To provide fairness in a world where other stakeholders have more knowledge, more decision-making power, and more political clout, taxpayers should be accorded rights of disclosure and redress much like those that US and UK common law grants to minority shareholders. Taxpayers – and the regulators who play their hand for them – resemble overmatched players in a long-running poker game. Ethical justification for rewriting the rules of this exploitive game can be found in Immanuel Kant’s second categorical imperative, which forbids using other parties (here, taxpayers) merely as means to personal end (here, the private enrichment of stockholders, creditors, and managers of protected firms).

  • The value of safety-net capital can be extracted synthetically from the behaviour of a firm’s stock price and return volatility since it contributes to a firm’s stock-market capitalisation (see Hovakimian, Kane, and Laeven 2012).

If such estimations were a high research priority, it would not stop institutions from gaming taxpayers but it would make the game fairer. This is because thinking of systemic risk as taxpayer loss exposure that is generated by loosely managing a portfolio of disadvantaged taxpayer puts would help safety net officials to rethink and reorient their duties and allow them to distinguish quantitatively between the stand-alone risk of a firm and its particular contribution to systemic risk.

Advantages of conceiving of systemic risk as a portfolio of ‘taxpayer puts’

Conceiving of systemic risk as a portfolio of ‘taxpayer puts’ likens it to a disease that has two symptoms. Official definitions and blame-shifting crisis narratives have focused almost exclusively on the primary symptom:

  • The extent to which authorities and industry sense a potential for, first, substantial ‘spillovers’ of defaults across a national or global network of leveraged financial counterparties and, second, from this hypothetical cascade of defaults to the real economy;

This first symptom combines exposure to common risk factors (e.g. poorly underwritten loans) with a jumble of debts that institutions owe to one another.

But these definitions and narratives neglect an important second symptom:

  • Inserting taxpayer interests into the financial-regulation game – the ability of ‘difficult-to-fail’ institutions to command bailout support from their own or other governments.

Using consultation, public criticism, campaign contributions, and implicit promises of high-paid post-government employment (i.e. the ‘revolving door’) to align their self-interest with that of their regulators conveys to politically and economically well-connected firms and sectors a subsidised ‘taxpayer put’.

The value of any firm’s taxpayer put comes from a combination of its risk-taking and authorities’ selective exercise of what we may think of as an ‘option to rescue’ it in stressful circumstances. Large banking organisations endeavour to convert authorities' side of their firm's rescue option into something approaching a ‘conditioned reflex’. They do this by undertaking structural and portfolio adjustments designed to make their firm harder and scarier for authorities to fail and unwind. Observationally, this corresponds to flows of accounting profits from building political clout and increasing their firm's size, complexity, leverage, connectedness, and/or maturity mismatch.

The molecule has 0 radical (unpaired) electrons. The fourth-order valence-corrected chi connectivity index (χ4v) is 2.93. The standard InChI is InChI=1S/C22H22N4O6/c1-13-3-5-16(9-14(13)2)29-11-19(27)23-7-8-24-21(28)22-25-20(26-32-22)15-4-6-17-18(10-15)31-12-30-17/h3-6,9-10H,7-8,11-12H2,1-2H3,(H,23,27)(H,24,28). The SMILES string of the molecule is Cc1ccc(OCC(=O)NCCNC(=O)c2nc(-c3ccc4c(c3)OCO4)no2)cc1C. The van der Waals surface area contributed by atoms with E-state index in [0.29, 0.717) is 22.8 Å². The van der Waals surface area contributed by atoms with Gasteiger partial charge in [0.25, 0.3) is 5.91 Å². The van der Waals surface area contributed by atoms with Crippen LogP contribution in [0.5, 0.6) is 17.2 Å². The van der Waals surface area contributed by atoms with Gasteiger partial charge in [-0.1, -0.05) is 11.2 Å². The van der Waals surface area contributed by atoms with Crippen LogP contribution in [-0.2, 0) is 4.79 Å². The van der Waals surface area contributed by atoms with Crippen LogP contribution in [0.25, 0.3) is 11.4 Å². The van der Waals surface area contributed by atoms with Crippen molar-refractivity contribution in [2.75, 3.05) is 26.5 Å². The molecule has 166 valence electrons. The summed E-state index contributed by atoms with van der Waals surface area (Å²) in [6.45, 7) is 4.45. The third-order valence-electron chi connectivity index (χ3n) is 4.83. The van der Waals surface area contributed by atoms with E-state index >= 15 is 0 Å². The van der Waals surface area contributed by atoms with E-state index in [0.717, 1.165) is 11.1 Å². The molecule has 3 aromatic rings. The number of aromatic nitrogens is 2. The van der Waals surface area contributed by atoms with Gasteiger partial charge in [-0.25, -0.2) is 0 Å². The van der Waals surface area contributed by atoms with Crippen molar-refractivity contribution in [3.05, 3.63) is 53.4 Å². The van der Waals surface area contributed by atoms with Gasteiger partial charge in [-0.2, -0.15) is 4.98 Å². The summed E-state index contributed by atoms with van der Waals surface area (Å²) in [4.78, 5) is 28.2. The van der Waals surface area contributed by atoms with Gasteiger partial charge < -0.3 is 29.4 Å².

In the US, the Federal Deposit Insurance Corporation, the Federal Reserve and the Office of the Comptroller of the Currency are accountable for supervising stand-alone or microprudential risk. But safety nets subsidise the expansion of ‘systemic risk’ in good times partly because the accounting frameworks used by banks and government officials do not actually make anyone directly accountable for measuring, reporting or controlling the flow of safety-net subsidies until and unless markets sour.

Safety net managers should monitor, contain, and finance safety net risk, but – with no accounting requirements for difficult-to-fail firms to recognise the value of their access to safety net capital and with no one tasked to develop ways to report it – growth in a protected firm’s taxpayer put lacks visibility during good times. Then, in crisis circumstances, the sudden surfacing of this value leads safety net managers to panic, and encourages protected firms to reinforce rather than calm their fears (see Sorkin 2010, Bair 2012).

From a multiparty contracting point of view, an important institution’s taxpayer put is not an external diseconomy. It is a contingent claim whose short side deserves to be serviced at market rates. Drawing on the deposit-insurance literature, firms and officials can estimate the annual ‘Insurance Premium Percentage’ that a protected firm ought to pay on each dollar or euro of its debts.

Looking at data covering 1974-2010, Hovakimian, Kane and Laeven find that the mean Insurance Premium Percentage for large banks is sometimes very high, but seldom falls below 10 basis points. Multiplying the Insurance Premium Percentage appropriate to each time interval and an institution's average outstanding debt over the same periods would define a ‘fair dividend’ for taxpayers to receive (e.g. (.0010)($50 Bill.) = $50 million per year from a bank with $50 billion in liabilities).

Rules are for the unruly